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ISIS News Update Today: Malaysia Militants Borrow Money To Join ISIS In Middle East

(REUTERS/Stringer)Militant Islamist fighters parade on military vehicles along the streets of northern Raqqah province in Syria on June 30, 2014.

Malaysian militants have reportedly been taking personal loans from local banks and money lenders to fund their travel and living expenses as they join fellow militants in the Islamic State of Iraq and Syria (ISIS) in their struggle in the Middle East.

In a report that came out recently in the South China Morning Post, Malaysian counter-terrorism officials revealed that at least 59 Malaysians have already left their home country to join ISIS militants fighting government forces in Syria and Iraq in their bid to establish a caliphate in the region.

The officials said more than 65 have been arrested by police either on their way to Syria and Iraq or on their way back since the start of last year.

"At least two women have taken out a personal loan to pay for their passage to Syria to join ISIS and to fund their living expenses there," a senior Malaysian counter-terrorism official said.

"One woman took out a 20,000 ringgit ($5,615 USD) personal loan from RHB Bank. Another woman took out a 6,000 ringgit ($1,684 loan USD) from a licensed money lender," the official added.

The RHB Banking Group is Malaysia's fourth largest financial services group. According to its website, the bank provides personal loans ranging from a minimum of 2,000 ringgit ($561 USD) to a maximum 150,000 ringgit ($42,112 USD).

The militants appeared to be heeding the call made by an ISIS cell leader in Malaysia who earlier urged his followers to apply for the loans to help them join the fight in the Middle East.

It would appear that the lenders did not know the real purpose of these loans which are unlikely to be paid, officials said.

Authorities said those leaving Malaysia bound for ISIS-controlled areas in the Middle East appeared motivated by their desire to live in an Islamic caliphate. These Malaysians consider their own country as an infidel state even though it is a Muslim-majority nation in Southeast Asia, officials said. This is because Malaysia maintains a secular constitution, they added.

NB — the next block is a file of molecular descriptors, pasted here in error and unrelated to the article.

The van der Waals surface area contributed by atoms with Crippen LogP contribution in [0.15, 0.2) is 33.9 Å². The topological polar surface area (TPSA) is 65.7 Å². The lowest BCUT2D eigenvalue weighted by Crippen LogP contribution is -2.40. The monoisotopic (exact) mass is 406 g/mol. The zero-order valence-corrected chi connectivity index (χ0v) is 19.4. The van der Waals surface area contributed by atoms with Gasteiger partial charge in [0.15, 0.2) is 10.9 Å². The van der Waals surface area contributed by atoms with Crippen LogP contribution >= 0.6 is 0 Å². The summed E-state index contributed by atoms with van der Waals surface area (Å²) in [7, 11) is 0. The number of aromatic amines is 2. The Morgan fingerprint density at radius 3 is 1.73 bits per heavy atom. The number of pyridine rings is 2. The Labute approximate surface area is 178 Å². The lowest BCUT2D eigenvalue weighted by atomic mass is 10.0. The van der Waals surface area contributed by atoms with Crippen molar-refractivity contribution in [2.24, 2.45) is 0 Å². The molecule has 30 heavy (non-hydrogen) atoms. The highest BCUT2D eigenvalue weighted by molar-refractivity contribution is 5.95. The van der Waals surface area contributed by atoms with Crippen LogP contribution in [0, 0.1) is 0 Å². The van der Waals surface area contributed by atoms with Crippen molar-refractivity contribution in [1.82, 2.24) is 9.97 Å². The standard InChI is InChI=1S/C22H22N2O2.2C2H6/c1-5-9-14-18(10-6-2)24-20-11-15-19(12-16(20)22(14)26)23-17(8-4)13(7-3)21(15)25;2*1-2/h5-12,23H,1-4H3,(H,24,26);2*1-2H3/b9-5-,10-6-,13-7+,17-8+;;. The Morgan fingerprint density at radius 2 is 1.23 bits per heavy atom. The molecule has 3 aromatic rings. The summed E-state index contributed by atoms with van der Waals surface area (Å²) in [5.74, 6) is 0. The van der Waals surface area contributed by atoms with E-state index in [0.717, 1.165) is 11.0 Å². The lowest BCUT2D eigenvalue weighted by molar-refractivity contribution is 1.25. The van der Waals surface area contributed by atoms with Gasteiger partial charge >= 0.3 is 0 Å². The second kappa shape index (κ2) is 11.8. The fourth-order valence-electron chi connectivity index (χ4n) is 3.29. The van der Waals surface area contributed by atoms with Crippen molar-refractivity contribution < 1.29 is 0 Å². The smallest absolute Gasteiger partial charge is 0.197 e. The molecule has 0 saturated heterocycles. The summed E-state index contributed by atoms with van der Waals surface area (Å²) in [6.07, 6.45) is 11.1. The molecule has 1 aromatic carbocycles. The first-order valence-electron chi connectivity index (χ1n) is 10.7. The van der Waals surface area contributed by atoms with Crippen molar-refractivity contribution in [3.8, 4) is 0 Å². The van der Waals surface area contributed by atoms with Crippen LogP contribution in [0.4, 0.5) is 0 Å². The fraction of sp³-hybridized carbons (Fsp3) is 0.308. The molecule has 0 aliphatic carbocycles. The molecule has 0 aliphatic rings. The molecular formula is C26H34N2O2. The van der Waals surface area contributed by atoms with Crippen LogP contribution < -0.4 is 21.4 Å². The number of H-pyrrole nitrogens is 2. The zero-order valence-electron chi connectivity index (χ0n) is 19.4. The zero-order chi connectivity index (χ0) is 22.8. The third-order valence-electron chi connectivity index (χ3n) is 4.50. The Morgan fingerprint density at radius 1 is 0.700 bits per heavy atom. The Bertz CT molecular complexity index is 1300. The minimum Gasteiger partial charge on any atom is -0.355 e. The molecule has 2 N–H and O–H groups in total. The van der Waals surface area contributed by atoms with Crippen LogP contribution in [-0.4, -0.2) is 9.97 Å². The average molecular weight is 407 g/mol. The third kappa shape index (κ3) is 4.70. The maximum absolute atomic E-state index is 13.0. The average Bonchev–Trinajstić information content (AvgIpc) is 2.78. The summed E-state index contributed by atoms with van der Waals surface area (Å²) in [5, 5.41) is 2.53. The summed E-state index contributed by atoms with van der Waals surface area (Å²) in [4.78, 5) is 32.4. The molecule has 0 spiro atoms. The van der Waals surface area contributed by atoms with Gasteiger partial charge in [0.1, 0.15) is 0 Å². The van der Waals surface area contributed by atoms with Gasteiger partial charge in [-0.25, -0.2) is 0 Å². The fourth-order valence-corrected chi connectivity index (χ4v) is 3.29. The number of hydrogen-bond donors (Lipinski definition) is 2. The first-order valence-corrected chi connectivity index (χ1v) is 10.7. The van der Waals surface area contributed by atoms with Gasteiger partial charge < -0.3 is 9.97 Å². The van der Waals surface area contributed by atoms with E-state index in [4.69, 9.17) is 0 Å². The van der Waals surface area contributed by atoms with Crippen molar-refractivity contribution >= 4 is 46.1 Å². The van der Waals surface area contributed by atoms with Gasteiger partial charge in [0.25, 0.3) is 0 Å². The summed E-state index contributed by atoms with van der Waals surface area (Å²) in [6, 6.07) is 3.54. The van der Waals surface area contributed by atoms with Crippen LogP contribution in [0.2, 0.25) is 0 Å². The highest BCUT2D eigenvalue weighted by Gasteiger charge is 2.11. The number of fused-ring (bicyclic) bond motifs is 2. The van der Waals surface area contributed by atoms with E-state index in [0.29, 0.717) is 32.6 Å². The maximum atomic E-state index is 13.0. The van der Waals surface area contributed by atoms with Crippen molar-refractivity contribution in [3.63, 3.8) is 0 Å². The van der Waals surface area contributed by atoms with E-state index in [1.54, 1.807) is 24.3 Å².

One official disclosed that even some well-to-do Malaysians appeared to have been lured by the ISIS propaganda and wanted to migrate to either Syria or Iraq. "We arrested a family of five in Shah Alam who sold off their business, property and land and were about to move to Syria," the official said. "This family owns one restaurant and three kindergartens."

The official also revealed that some male ISIS followers wanted to go to Syria to become suicide bombers since they believe this is a means to "cleanse their sins" for having had premarital sex, which is against the teachings of Islam. "These men are all in their twenties and single. They believe that becoming a suicide bomber is a short cut to cleansing themselves of their sins and entering into heaven," the official said.

At least six Malaysians have died in Syria and Iraq fighting for ISIS, the official said, adding that a former member of an elite Malaysian military unit was among 135 ISIS-linked militants detained by authorities in Saudi Arabia last month.

Malaysian authorities have stepped up their monitoring of certain groups and individuals following the recent terrorist attacks in Paris and the hostage-taking incident in Sydney.

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